When it announced its plans on December 1, the reclusive North Korean regime said it intended to carry out the launch between Monday and December 22. But on Saturday, the state-run Korean Central News Agency (KCNA) said the launch may be delayed.
In a new article Monday, KCNA reported that scientists and technicians had "found technical deficiency in the first-stage control engine module of the rocket," citing a spokesman for the Korean Committee of Space Technology.FULL STORY
By Jennifer Rizzo
While new satellite images show preparations for what is believed to be a coming long-range missile launch by North Korea, a second attempt in 2012 would be unprecedented, a top satellite image analyst told Security Clearance.
There have been four launches of this scale since 1998, including a failed attempt in April of this year. A second launch in 2012 would be the first time North Korea has launched two systems of this class, their largest missile class, in less than three years.
"The fact that they are now apparently preparing for a second launch in 2012 indicated that the decision to do this was made at the highest level," said DigitalGlobe analyst Joe Bermudez.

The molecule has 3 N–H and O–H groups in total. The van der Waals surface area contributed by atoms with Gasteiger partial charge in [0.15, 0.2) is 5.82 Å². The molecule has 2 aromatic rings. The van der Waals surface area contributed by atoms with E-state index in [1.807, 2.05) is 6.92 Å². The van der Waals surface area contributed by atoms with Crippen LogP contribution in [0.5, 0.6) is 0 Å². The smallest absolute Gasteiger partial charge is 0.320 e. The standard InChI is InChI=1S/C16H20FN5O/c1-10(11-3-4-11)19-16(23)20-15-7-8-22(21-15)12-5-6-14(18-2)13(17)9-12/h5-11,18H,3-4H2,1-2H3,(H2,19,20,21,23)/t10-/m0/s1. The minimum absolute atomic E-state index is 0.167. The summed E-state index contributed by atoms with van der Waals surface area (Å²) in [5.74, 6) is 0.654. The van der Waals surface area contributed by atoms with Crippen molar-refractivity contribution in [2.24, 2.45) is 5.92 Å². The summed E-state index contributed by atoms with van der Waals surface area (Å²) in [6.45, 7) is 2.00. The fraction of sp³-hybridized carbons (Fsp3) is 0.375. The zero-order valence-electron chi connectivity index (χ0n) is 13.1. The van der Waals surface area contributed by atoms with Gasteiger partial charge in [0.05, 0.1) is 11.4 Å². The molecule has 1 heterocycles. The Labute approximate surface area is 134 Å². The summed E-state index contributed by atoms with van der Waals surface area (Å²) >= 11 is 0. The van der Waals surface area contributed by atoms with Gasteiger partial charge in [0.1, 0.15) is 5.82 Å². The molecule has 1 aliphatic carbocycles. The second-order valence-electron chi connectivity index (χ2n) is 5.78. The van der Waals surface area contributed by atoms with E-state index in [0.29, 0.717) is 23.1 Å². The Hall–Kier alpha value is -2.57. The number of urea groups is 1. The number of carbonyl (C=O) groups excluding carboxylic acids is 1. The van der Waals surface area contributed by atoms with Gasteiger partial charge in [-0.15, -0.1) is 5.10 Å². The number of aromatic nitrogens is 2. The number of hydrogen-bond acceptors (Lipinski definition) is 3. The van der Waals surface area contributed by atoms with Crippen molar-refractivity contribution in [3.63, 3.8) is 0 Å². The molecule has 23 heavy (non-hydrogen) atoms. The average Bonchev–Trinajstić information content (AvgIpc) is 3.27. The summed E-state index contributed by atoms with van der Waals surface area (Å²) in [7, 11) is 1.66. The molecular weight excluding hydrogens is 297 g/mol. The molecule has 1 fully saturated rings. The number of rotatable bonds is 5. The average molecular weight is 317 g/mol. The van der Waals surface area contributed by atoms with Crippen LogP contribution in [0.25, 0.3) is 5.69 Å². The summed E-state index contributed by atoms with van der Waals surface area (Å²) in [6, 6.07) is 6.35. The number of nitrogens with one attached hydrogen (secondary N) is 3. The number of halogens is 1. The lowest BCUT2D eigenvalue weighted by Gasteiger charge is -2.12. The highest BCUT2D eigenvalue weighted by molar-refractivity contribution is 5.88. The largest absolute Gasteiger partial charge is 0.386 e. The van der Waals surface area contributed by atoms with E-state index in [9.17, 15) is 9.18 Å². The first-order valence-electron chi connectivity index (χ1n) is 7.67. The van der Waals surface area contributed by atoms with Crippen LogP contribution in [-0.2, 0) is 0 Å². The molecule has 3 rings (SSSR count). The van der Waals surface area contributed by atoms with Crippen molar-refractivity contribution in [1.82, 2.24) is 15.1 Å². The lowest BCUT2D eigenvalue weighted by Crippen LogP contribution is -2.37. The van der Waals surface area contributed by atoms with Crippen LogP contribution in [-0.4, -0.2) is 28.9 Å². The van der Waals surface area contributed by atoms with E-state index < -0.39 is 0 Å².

The North Koreans are looking for "maximum political impact" domestically, regionally and internationally with a test launch such as this, according to Bermudez, calling it a "very politically motivated event."
The timing of a launch at the end of this year would coincide with many consequential events, said Bermudez.
South Korea will be launching a rocket into space by the end of this week. North Korea and Japan will be holding another set of bilateral talks early in December and the South Korean presidential election will take place in less than a month. North Korea watchers say new leader Kim Jung Un may be responding to internal political pressure from hard-liners to send a message.